The Last Call: Archives as a space of resistance

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The Last Call: Archives as a space of resistance

Graphic by Katherine Irving '22 and Amanda Wong '23.

Graphic by Katherine Irving '22 and Amanda Wong '23.

Graphic by Katherine Irving '22 and Amanda Wong '23.

Graphic by Katherine Irving '22 and Amanda Wong '23.

Shireen Zaineb, Columnist

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Archives: A collection of historical documents or records providing information about a place or group of people.

Although the above definition encompasses some of what archives are  and what purpose they may traditionally serve, the nature of archives is shifting immensely with time. At Macalester, students connect with and create spaces of resistance and expression across campus, from social justice orgs to dance groups to spoken word. In the midst of what’s now my last year of college, I’ve found archives to be another crucial space of resistance.

As students, we’re typically at Macalester for four years. We’re consistently part of building a better, more representative, comfortable school for those who come after us. Part of that is documenting our time here in its full truth and adding our stories and narratives to the very foundation of this college —  that can be done through the archives.

At Macalester, Ellen Holt-Werle runs the archives, which are located in the DeWitt Wallace Library and open to students. I began working there this year, and through the work I do,  I’ve found that within the gaps of information and representation in ‘multiculturalism,’ ‘diversity’ and ‘internationalism’ at this school, there is an opportunity to retell and recreate mainstream narratives.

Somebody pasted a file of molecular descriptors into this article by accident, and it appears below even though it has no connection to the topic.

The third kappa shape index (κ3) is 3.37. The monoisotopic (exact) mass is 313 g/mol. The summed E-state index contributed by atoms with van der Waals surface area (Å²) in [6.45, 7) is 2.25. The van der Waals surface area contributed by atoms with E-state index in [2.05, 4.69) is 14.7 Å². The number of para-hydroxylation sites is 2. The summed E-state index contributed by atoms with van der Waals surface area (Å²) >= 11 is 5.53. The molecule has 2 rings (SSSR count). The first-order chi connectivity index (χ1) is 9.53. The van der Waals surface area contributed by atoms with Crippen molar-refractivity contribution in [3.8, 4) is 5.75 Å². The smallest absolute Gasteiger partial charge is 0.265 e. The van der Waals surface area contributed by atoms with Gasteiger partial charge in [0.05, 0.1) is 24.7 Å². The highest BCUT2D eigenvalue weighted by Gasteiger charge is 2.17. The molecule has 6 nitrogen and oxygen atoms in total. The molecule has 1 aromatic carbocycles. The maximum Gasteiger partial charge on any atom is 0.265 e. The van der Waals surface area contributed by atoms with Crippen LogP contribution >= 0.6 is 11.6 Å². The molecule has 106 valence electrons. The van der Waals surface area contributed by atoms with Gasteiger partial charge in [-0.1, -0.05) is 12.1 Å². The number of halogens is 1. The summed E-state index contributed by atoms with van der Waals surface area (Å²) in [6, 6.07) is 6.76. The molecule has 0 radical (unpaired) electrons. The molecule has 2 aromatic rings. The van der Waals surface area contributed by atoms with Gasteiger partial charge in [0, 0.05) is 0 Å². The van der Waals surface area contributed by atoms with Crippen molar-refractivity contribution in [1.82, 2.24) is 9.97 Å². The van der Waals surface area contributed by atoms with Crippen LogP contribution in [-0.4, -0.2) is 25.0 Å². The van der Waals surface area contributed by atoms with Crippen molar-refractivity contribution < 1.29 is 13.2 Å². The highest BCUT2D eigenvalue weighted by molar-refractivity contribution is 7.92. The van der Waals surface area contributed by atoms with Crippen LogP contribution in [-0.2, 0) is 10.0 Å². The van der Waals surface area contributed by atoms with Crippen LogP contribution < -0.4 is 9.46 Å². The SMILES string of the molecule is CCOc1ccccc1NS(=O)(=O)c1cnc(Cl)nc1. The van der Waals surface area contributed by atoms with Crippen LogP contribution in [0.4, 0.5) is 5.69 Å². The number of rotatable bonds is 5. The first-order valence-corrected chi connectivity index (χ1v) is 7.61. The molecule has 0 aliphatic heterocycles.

One of those narratives is, for example, the legacy of Edward Neill. What has been an ongoing process to rename the Humanities Building has recently culminated in increased coverage and support inside and outside of campus. Part of what aided this fight was obtaining archival information about Edward Neill, which became the focus of many student discussions and support for the changes many on campus are seeking.

One might say that as students of color or of other traditionally underrepresented communities, our presence at Macalester College is itself a resistance to larger structures of power — white supremacy, xenophobia, heteronormativity, the list goes on. Put briefly, existence at this school can often be draining, othering and tokenizing.

So, another step in the assertion of our presence here is documentation. Not only in the form of historical records and statistics, but also in the form of creative works, student org events taking place on campus, and other expressions of identity.

Artist and author Ariella Azoulay suggests in her work “Political Concepts”: “instead of regarding the archive as an institution that preserves the past as though its contents do not directly impact us, I propose to see the archive as a shared place, a place that enables one to maintain the past incomplete.”

By rendering the past incomplete, we allow for growth and change. In documenting our present and past at this school, we show that we were here, building communities, taking classes, becoming crucial to the fabric of an institution that never intended to serve us.

Donate to the archives, learn about who paved the way for us before we were here, where there are gaps in records, and how we can keep our stories traveling through this school long after we are gone. It’s actions like these that allow us to challenge norms and structures at Macalester with our own narratives.

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